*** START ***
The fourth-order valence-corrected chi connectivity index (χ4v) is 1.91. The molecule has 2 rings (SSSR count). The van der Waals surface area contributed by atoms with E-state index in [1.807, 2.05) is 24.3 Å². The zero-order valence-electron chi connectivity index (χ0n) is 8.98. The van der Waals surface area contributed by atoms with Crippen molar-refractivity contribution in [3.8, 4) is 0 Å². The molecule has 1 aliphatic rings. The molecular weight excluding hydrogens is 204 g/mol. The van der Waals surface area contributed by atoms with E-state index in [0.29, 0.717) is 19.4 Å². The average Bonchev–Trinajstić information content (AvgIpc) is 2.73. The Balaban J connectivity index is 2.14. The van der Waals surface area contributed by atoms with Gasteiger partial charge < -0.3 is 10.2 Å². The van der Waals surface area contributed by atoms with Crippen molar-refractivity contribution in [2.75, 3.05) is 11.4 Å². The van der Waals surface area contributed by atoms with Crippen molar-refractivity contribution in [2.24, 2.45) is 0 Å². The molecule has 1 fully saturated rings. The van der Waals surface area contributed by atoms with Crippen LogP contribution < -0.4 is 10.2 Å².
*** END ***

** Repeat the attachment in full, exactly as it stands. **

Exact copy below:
The fourth-order valence-corrected chi connectivity index (χ4v) is 1.91. The molecule has 2 rings (SSSR count). The van der Waals surface area contributed by atoms with E-state index in [1.807, 2.05) is 24.3 Å². The zero-order valence-electron chi connectivity index (χ0n) is 8.98. The van der Waals surface area contributed by atoms with Crippen molar-refractivity contribution in [3.8, 4) is 0 Å². The molecule has 1 aliphatic rings. The molecular weight excluding hydrogens is 204 g/mol. The van der Waals surface area contributed by atoms with E-state index in [0.29, 0.717) is 19.4 Å². The average Bonchev–Trinajstić information content (AvgIpc) is 2.73. The Balaban J connectivity index is 2.14. The van der Waals surface area contributed by atoms with Gasteiger partial charge < -0.3 is 10.2 Å². The van der Waals surface area contributed by atoms with Crippen molar-refractivity contribution in [2.75, 3.05) is 11.4 Å². The van der Waals surface area contributed by atoms with Crippen molar-refractivity contribution in [2.24, 2.45) is 0 Å². The molecule has 1 fully saturated rings. The van der Waals surface area contributed by atoms with Crippen LogP contribution < -0.4 is 10.2 Å².